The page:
Note: This post contains affiliate links. Click here for my complete disclosure policy The Fine Print
This is a project that I finished last summer. I have wanted an outdoor daybed with a canopy for YEARS. I kept looking at them but didn’t want to spend $500 or more. Then I saw a Pinterest post for an Ana White pattern and since I’m adept at using a chop saw and paint brush I thought – what the heck!.
I live in a condo, so my work shop is on my back deck, well in the summer anyway. Luckily, it is pretty large (for a condo) at about 14’ x 14’. Here is what it looks like in workshop mode.
This is a pretty straightforward project, and thanks to Ana White, who makes some amazing patterns for furniture. See the end of the post for the link to her outdoor daybed with canopy pattern.
Go to home depot or your favourite home improvement store and buy your lumber. A lesson learned for this part. Make sure you really eye-ball your wood. Take your time choosing pieces that are straight and not full of flaws. Turn the pieces long ways and look down the wood to see if it’s true. This will save you a lot of hassles later on. I had to rebuild one of the end sections because the wood I used was so warped that it wouldn’t lay flat. Not an expensive lesson, but one that you can avoid. Also, don’t leave your raw wood outside, it will warp and bend. Oh, and just in case you are not familiar with shopping for wood. You want to be buying dimensional lumber, not finishing wood. A 2″x2″x 8′ should cost you about $2. I would also suggest that you might want to buy or borrow a miter saw, as there is a fair bit of cutting to do. Years ago , I went to Home Depot to buy a miter box, and the sales guy talked me into buying a miter saw, and I have to say I’m glad he did. I have used it sooo many times.
Get all of the necessary supplies and tools, you don’t want to be running to the store multiple times. Get all of your screws, glue, primer and any tools you are going to need. You will want to use a power drill/screw-driver. This would be pretty tedious to do by hand.
I will defer to Ana White’s Outdoor daybed pattern for instruction on how to build the daybed, see the link below. Here is my process without too much detail.
Priming and painting
Paint daybed: I used Behr Double Espresso. Funny thing that a LOT of my favourite paint colours have food names… Just saying 🙂
- I used all 1 x 6’s instead of 1X3’s. This required a bit of repositioning as the pattern doesn’t totally line up when you change out the wood. So, if this is an issue for you, just stick with the 1 x 3’s as the pattern calls for
- I had to add adjustable feet, as my deck has a very severe slope to the drain (over 3”)
- I attached the canopy using snaps so that it doesn’t blow off in the wind (it’s pretty windy where we live)
- I also added a ‘curtain rod” on the front to accommodate mosquito netting
- I also built some detachable snack trays for holding food and beverages, which are completed but not yet painted. Will add more on those later
We purchased a used mattress via our local “used” vendor in our case usedvictoria.com This is a super thick memory foam mattress, and we paid $50 for it. It is the perfect size AND super comfortable – sweet!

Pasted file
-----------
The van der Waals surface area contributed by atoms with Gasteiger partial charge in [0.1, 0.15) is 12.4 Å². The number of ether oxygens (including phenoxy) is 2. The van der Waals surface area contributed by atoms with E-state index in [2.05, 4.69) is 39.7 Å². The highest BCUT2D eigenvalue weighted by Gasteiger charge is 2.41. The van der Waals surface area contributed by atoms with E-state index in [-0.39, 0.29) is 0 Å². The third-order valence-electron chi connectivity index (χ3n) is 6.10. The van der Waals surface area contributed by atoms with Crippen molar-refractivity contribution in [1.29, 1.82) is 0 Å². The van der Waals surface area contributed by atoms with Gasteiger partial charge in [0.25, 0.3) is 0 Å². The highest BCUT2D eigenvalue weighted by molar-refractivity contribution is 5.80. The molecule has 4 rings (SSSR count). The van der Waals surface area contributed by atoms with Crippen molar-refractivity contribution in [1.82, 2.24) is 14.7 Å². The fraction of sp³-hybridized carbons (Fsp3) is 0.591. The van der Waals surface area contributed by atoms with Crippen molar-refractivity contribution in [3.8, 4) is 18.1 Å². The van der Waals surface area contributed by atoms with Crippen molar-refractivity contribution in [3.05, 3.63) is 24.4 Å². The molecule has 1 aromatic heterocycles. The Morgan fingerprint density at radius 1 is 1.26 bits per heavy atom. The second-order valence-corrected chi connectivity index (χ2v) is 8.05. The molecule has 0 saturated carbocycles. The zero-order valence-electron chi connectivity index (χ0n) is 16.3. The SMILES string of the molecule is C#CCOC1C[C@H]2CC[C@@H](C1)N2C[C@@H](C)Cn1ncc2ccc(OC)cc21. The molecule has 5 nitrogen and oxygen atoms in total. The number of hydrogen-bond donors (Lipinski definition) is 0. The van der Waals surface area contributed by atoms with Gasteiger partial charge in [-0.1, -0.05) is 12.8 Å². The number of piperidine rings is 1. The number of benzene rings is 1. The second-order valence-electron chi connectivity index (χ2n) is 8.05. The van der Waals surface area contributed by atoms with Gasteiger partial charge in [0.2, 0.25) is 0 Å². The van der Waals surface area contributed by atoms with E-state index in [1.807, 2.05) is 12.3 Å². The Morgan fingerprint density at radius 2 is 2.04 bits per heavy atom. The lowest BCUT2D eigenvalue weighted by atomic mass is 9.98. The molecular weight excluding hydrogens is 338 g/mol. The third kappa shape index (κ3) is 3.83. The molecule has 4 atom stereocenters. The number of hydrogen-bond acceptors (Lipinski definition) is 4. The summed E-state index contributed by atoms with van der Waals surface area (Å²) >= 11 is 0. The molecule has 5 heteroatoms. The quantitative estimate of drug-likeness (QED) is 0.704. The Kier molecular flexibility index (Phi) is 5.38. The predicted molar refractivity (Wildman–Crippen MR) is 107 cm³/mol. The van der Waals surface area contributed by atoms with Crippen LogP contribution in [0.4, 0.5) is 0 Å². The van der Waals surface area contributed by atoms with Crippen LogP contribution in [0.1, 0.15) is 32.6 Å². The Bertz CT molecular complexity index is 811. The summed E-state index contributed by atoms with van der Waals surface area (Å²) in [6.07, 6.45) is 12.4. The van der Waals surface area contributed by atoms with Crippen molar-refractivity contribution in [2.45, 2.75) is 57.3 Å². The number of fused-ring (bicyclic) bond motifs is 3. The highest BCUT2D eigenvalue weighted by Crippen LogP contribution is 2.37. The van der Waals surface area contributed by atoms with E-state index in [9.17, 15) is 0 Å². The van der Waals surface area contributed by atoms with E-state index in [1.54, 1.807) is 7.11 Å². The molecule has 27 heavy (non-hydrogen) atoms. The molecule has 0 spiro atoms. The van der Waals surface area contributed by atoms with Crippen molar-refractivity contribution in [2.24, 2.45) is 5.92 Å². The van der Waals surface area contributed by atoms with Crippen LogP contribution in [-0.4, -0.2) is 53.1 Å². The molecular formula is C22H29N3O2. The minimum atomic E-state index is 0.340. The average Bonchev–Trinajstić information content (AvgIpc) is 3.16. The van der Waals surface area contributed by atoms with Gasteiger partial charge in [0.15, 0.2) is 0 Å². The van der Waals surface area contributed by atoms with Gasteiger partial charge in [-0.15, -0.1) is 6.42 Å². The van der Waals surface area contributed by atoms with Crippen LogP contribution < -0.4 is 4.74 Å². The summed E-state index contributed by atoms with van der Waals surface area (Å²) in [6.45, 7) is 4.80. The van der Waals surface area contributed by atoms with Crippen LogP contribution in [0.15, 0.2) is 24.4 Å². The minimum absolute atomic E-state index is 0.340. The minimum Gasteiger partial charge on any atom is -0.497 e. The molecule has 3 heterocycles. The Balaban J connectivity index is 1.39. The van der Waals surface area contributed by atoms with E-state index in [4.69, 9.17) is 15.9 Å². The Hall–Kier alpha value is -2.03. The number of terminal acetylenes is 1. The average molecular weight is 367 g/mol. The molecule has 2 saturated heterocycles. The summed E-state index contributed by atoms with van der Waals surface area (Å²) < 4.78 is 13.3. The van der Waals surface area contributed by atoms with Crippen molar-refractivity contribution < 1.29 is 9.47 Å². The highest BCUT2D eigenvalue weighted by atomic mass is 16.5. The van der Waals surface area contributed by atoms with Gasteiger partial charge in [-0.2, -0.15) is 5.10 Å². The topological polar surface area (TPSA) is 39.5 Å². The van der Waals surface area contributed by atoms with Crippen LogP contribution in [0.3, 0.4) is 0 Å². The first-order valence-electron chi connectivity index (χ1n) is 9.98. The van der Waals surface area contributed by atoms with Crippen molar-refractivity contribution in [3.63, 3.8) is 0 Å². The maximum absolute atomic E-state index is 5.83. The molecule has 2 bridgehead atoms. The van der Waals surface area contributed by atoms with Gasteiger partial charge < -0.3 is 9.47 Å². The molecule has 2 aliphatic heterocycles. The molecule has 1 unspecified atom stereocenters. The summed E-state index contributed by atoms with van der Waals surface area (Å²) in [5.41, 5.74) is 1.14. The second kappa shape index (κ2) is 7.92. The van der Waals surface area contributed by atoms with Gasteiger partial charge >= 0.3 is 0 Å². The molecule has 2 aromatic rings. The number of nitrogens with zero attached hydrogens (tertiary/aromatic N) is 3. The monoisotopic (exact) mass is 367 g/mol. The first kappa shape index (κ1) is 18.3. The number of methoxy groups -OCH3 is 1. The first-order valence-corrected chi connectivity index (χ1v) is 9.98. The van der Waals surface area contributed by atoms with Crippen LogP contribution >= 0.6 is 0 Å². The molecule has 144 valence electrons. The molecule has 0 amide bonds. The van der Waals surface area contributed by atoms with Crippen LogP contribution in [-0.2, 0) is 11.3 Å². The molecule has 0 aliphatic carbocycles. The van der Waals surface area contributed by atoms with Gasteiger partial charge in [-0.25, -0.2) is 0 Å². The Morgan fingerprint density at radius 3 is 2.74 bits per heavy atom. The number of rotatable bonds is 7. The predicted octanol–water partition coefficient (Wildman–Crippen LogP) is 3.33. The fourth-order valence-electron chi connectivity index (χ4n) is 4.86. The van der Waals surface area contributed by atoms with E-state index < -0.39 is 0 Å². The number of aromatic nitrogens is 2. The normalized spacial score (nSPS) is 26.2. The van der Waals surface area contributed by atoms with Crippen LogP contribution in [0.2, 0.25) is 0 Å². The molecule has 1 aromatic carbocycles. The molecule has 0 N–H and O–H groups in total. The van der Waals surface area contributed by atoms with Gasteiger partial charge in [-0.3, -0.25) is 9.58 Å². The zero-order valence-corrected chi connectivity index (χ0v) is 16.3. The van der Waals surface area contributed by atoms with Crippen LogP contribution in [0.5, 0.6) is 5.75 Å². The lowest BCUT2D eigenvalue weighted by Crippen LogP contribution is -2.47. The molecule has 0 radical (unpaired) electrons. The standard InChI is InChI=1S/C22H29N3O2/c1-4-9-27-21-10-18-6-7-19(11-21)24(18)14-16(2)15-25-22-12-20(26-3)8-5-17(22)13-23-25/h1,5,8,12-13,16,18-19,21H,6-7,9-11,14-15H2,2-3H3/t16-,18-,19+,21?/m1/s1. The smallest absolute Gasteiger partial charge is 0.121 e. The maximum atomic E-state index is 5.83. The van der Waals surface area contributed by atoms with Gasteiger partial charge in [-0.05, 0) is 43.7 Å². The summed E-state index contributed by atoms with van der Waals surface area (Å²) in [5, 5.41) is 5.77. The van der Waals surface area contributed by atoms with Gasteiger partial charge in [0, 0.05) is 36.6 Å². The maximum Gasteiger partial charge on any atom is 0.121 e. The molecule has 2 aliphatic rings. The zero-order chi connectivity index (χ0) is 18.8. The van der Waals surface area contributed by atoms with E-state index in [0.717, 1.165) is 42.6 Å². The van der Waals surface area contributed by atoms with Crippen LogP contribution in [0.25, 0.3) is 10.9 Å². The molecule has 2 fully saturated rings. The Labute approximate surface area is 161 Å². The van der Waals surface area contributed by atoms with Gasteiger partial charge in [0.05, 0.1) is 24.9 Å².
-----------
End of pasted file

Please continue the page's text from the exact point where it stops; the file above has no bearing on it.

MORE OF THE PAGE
I have been sewing my entire life, so this part was a no brainer for me. I just did some math, and built a big square cover for the mattress. I also purchased a waterproof mattress pad for it, for a couple of reasons:
- It’s going to be outside, and not totally under cover so it might get wet
- There will be food and drink consumed here, so there could be spills
- I have a dog, and a cat that drools 🙂
The daybed fits a standard twin mattress. If you aren’t a strong sewer, you could just tuck the edges of the fabric under, or use a fitted sheet.
I also constructed a canopy, which is basically a straight piece of fabric with a seam allowances turned over at the edges. Crazy easy. Then I attached snaps to the bed frame, with small screws, and to the canopy, so that it doesn’t take off in the wind. Victoria is pretty windy as we are on the tip of an island. I used the snaps that you attach with a hammer, like these ones:
I had an existing patio set, which I really love. I had recovered the cushions a few years before, and had some left-over fabric, so I used that to tie into the pillows so that it looked like part of the set.
I used Walmart Blue Whale pillows that will only run you $5/pillow. Three pillows fit pretty perfectly on the daybed. I intended, and still intend to add a couple of bolster pillows for the ends. I even saved a couple of pieces of the accent fabric to do this.
We spend a LOT of time laying around on this the last summer. It fits both of us nicely.
- Buy straight and flaw free wood. As I noted above, this will save you a lot of frustration down the road.
- Use outdoor fabric – I used cotton twill fabric. In part because it was on sale for a very good price, and I needed a LOT of it. Also, because I wanted a very deep red, and couldn’t find one that I liked in the outdoor fabrics. My fabric faded horribly. I am going to try and dye it before next summer. I would hate to have to remake everything. So, my advice is to buck up and buy proper outdoor fade resistant fabrics. Maybe just wait for a good sale.
- Lumber and building supplies: approx. $110
- Memory foam mattress: $50 (used)
- Fabric and notions: $70
- Pillows: $15 (Blue Whale pillows from Walmart $4.99 each)
About $250 all in.
Here it is in its completed state
This was a pretty easy project. You should make one too!